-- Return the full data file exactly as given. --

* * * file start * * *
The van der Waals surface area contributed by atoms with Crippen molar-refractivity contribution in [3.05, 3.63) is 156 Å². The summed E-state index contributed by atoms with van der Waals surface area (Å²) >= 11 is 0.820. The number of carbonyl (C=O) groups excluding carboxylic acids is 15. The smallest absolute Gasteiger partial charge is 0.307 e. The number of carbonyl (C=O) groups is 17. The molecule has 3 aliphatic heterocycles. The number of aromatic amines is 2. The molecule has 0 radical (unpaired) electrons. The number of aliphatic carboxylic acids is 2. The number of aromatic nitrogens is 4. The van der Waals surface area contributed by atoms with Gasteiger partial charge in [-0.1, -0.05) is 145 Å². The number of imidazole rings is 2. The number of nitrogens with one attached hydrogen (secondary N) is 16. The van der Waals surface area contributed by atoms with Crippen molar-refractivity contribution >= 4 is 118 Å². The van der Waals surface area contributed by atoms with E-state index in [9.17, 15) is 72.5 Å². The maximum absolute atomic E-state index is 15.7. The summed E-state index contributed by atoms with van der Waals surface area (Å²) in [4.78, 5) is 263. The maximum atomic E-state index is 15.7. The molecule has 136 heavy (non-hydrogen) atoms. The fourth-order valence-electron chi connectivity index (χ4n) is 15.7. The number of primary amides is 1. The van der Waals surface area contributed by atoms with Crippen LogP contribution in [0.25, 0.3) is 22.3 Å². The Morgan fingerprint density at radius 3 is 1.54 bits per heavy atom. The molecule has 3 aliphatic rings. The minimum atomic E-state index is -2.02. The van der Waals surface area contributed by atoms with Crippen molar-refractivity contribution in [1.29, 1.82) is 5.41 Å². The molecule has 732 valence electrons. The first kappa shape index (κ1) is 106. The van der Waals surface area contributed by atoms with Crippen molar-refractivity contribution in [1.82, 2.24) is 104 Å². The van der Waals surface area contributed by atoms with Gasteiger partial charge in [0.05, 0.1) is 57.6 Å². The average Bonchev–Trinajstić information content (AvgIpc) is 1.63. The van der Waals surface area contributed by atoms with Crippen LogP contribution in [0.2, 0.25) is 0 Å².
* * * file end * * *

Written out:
The van der Waals surface area contributed by atoms with Crippen molar-refractivity contribution in [3.05, 3.63) is 156 Å². The summed E-state index contributed by atoms with van der Waals surface area (Å²) >= 11 is 0.820. The number of carbonyl (C=O) groups excluding carboxylic acids is 15. The smallest absolute Gasteiger partial charge is 0.307 e. The number of carbonyl (C=O) groups is 17. The molecule has 3 aliphatic heterocycles. The number of aromatic amines is 2. The molecule has 0 radical (unpaired) electrons. The number of aliphatic carboxylic acids is 2. The number of aromatic nitrogens is 4. The van der Waals surface area contributed by atoms with Gasteiger partial charge in [-0.1, -0.05) is 145 Å². The number of imidazole rings is 2. The number of nitrogens with one attached hydrogen (secondary N) is 16. The van der Waals surface area contributed by atoms with Crippen molar-refractivity contribution >= 4 is 118 Å². The van der Waals surface area contributed by atoms with E-state index in [9.17, 15) is 72.5 Å². The maximum absolute atomic E-state index is 15.7. The summed E-state index contributed by atoms with van der Waals surface area (Å²) in [4.78, 5) is 263. The maximum atomic E-state index is 15.7. The molecule has 136 heavy (non-hydrogen) atoms. The fourth-order valence-electron chi connectivity index (χ4n) is 15.7. The number of primary amides is 1. The van der Waals surface area contributed by atoms with Crippen LogP contribution in [0.25, 0.3) is 22.3 Å². The Morgan fingerprint density at radius 3 is 1.54 bits per heavy atom. The molecule has 3 aliphatic rings. The minimum atomic E-state index is -2.02. The van der Waals surface area contributed by atoms with Crippen molar-refractivity contribution in [1.29, 1.82) is 5.41 Å². The molecule has 732 valence electrons. The first kappa shape index (κ1) is 106. The van der Waals surface area contributed by atoms with Crippen molar-refractivity contribution in [1.82, 2.24) is 104 Å². The van der Waals surface area contributed by atoms with Gasteiger partial charge in [0.05, 0.1) is 57.6 Å². The average Bonchev–Trinajstić information content (AvgIpc) is 1.63. The van der Waals surface area contributed by atoms with Crippen LogP contribution in [0.2, 0.25) is 0 Å².